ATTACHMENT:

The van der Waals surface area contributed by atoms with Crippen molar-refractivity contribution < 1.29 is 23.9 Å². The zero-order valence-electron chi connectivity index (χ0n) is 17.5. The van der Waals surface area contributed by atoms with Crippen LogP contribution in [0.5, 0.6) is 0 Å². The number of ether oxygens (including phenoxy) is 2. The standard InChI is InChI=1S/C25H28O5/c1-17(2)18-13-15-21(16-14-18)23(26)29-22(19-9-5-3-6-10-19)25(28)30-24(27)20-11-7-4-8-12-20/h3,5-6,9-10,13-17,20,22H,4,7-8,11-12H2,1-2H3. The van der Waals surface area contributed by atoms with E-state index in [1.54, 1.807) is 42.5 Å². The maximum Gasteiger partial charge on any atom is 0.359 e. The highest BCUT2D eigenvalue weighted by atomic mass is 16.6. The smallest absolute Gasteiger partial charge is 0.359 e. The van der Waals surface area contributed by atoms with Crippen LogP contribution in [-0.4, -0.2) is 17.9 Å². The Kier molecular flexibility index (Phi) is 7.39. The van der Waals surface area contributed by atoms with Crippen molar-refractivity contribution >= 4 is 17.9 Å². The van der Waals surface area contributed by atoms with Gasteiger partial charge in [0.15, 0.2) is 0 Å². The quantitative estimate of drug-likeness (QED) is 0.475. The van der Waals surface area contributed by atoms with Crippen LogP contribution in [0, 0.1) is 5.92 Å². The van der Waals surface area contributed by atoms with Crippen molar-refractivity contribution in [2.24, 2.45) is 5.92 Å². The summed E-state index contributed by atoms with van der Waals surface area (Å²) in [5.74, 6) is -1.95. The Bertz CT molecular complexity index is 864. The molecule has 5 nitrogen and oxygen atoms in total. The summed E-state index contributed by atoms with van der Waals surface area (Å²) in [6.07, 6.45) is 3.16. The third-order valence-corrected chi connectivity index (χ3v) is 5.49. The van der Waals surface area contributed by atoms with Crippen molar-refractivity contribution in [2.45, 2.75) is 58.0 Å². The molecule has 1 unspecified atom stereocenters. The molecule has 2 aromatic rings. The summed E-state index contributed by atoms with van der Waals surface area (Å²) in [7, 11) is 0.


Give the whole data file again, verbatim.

The van der Waals surface area contributed by atoms with Crippen molar-refractivity contribution < 1.29 is 23.9 Å². The zero-order valence-electron chi connectivity index (χ0n) is 17.5. The van der Waals surface area contributed by atoms with Crippen LogP contribution in [0.5, 0.6) is 0 Å². The number of ether oxygens (including phenoxy) is 2. The standard InChI is InChI=1S/C25H28O5/c1-17(2)18-13-15-21(16-14-18)23(26)29-22(19-9-5-3-6-10-19)25(28)30-24(27)20-11-7-4-8-12-20/h3,5-6,9-10,13-17,20,22H,4,7-8,11-12H2,1-2H3. The van der Waals surface area contributed by atoms with E-state index in [1.54, 1.807) is 42.5 Å². The maximum Gasteiger partial charge on any atom is 0.359 e. The highest BCUT2D eigenvalue weighted by atomic mass is 16.6. The smallest absolute Gasteiger partial charge is 0.359 e. The van der Waals surface area contributed by atoms with Crippen LogP contribution in [-0.4, -0.2) is 17.9 Å². The Kier molecular flexibility index (Phi) is 7.39. The van der Waals surface area contributed by atoms with Crippen molar-refractivity contribution >= 4 is 17.9 Å². The van der Waals surface area contributed by atoms with Gasteiger partial charge in [0.15, 0.2) is 0 Å². The quantitative estimate of drug-likeness (QED) is 0.475. The van der Waals surface area contributed by atoms with Crippen LogP contribution in [0, 0.1) is 5.92 Å². The van der Waals surface area contributed by atoms with Crippen molar-refractivity contribution in [2.24, 2.45) is 5.92 Å². The summed E-state index contributed by atoms with van der Waals surface area (Å²) in [5.74, 6) is -1.95. The Bertz CT molecular complexity index is 864. The molecule has 5 nitrogen and oxygen atoms in total. The summed E-state index contributed by atoms with van der Waals surface area (Å²) in [6.07, 6.45) is 3.16. The third-order valence-corrected chi connectivity index (χ3v) is 5.49. The van der Waals surface area contributed by atoms with Crippen molar-refractivity contribution in [2.45, 2.75) is 58.0 Å². The molecule has 1 unspecified atom stereocenters. The molecule has 2 aromatic rings. The summed E-state index contributed by atoms with van der Waals surface area (Å²) in [7, 11) is 0.